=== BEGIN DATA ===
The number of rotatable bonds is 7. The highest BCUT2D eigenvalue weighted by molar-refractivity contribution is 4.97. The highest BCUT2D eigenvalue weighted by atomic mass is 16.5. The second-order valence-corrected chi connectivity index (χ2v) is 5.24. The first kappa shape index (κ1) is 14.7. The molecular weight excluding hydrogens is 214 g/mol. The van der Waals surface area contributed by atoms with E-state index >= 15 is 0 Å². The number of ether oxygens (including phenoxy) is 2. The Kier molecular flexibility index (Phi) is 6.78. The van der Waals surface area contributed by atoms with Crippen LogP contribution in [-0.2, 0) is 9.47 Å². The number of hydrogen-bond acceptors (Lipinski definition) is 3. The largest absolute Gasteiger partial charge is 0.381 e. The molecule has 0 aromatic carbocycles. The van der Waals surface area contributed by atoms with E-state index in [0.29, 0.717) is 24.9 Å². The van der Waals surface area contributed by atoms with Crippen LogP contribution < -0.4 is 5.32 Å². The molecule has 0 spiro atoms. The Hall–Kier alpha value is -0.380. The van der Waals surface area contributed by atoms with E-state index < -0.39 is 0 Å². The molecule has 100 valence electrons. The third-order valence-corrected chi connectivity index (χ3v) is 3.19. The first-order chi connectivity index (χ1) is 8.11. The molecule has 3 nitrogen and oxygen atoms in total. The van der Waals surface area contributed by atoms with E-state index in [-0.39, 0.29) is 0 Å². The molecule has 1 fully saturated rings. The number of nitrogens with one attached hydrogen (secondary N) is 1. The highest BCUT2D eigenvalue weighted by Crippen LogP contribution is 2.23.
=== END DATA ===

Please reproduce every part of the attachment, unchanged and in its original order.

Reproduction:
The number of rotatable bonds is 7. The highest BCUT2D eigenvalue weighted by molar-refractivity contribution is 4.97. The highest BCUT2D eigenvalue weighted by atomic mass is 16.5. The second-order valence-corrected chi connectivity index (χ2v) is 5.24. The first kappa shape index (κ1) is 14.7. The molecular weight excluding hydrogens is 214 g/mol. The van der Waals surface area contributed by atoms with E-state index >= 15 is 0 Å². The number of ether oxygens (including phenoxy) is 2. The Kier molecular flexibility index (Phi) is 6.78. The van der Waals surface area contributed by atoms with Crippen LogP contribution in [-0.2, 0) is 9.47 Å². The number of hydrogen-bond acceptors (Lipinski definition) is 3. The largest absolute Gasteiger partial charge is 0.381 e. The molecule has 0 aromatic carbocycles. The van der Waals surface area contributed by atoms with E-state index in [0.29, 0.717) is 24.9 Å². The van der Waals surface area contributed by atoms with Crippen LogP contribution < -0.4 is 5.32 Å². The molecule has 0 spiro atoms. The Hall–Kier alpha value is -0.380. The van der Waals surface area contributed by atoms with E-state index < -0.39 is 0 Å². The molecule has 100 valence electrons. The third-order valence-corrected chi connectivity index (χ3v) is 3.19. The first-order chi connectivity index (χ1) is 8.11. The molecule has 3 nitrogen and oxygen atoms in total. The van der Waals surface area contributed by atoms with E-state index in [-0.39, 0.29) is 0 Å². The molecule has 1 fully saturated rings. The number of nitrogens with one attached hydrogen (secondary N) is 1. The highest BCUT2D eigenvalue weighted by Crippen LogP contribution is 2.23.